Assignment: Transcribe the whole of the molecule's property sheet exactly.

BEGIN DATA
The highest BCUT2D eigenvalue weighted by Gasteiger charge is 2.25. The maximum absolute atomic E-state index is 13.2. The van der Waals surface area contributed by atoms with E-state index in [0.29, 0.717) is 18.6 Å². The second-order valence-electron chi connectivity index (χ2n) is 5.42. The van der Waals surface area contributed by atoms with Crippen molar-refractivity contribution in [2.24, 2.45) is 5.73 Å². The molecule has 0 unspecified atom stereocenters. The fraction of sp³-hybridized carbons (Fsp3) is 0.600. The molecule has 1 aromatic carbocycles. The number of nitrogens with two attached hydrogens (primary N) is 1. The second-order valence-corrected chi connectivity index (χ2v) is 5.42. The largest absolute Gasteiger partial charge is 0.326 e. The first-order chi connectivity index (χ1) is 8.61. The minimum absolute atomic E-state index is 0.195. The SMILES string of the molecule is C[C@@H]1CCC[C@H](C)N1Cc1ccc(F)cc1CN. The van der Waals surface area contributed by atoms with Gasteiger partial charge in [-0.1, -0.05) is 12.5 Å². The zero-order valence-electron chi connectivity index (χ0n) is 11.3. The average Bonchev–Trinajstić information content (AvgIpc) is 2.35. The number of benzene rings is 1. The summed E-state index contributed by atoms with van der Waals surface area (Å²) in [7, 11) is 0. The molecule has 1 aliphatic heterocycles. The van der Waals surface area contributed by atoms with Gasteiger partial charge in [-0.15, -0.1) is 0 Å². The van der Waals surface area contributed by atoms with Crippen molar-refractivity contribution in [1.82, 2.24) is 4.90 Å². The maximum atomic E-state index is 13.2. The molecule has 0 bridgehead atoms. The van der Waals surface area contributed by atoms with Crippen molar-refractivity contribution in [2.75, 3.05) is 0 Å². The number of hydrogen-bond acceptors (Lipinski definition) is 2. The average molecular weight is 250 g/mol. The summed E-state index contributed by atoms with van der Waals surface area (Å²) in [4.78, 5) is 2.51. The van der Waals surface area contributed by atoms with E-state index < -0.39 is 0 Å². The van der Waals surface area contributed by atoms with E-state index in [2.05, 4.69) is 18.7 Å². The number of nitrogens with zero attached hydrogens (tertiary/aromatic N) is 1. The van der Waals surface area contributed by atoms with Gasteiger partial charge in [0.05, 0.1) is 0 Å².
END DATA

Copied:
The highest BCUT2D eigenvalue weighted by Gasteiger charge is 2.25. The maximum absolute atomic E-state index is 13.2. The van der Waals surface area contributed by atoms with E-state index in [0.29, 0.717) is 18.6 Å². The second-order valence-electron chi connectivity index (χ2n) is 5.42. The van der Waals surface area contributed by atoms with Crippen molar-refractivity contribution in [2.24, 2.45) is 5.73 Å². The molecule has 0 unspecified atom stereocenters. The fraction of sp³-hybridized carbons (Fsp3) is 0.600. The molecule has 1 aromatic carbocycles. The number of nitrogens with two attached hydrogens (primary N) is 1. The second-order valence-corrected chi connectivity index (χ2v) is 5.42. The largest absolute Gasteiger partial charge is 0.326 e. The first-order chi connectivity index (χ1) is 8.61. The minimum absolute atomic E-state index is 0.195. The SMILES string of the molecule is C[C@@H]1CCC[C@H](C)N1Cc1ccc(F)cc1CN. The van der Waals surface area contributed by atoms with Gasteiger partial charge in [-0.1, -0.05) is 12.5 Å². The zero-order valence-electron chi connectivity index (χ0n) is 11.3. The average Bonchev–Trinajstić information content (AvgIpc) is 2.35. The number of benzene rings is 1. The summed E-state index contributed by atoms with van der Waals surface area (Å²) in [7, 11) is 0. The molecule has 1 aliphatic heterocycles. The van der Waals surface area contributed by atoms with Gasteiger partial charge in [-0.15, -0.1) is 0 Å². The van der Waals surface area contributed by atoms with Crippen molar-refractivity contribution in [1.82, 2.24) is 4.90 Å². The maximum atomic E-state index is 13.2. The molecule has 0 bridgehead atoms. The van der Waals surface area contributed by atoms with Crippen molar-refractivity contribution in [2.75, 3.05) is 0 Å². The number of hydrogen-bond acceptors (Lipinski definition) is 2. The average molecular weight is 250 g/mol. The summed E-state index contributed by atoms with van der Waals surface area (Å²) in [4.78, 5) is 2.51. The van der Waals surface area contributed by atoms with E-state index < -0.39 is 0 Å². The van der Waals surface area contributed by atoms with E-state index in [2.05, 4.69) is 18.7 Å². The number of nitrogens with zero attached hydrogens (tertiary/aromatic N) is 1. The van der Waals surface area contributed by atoms with Gasteiger partial charge in [0.05, 0.1) is 0 Å².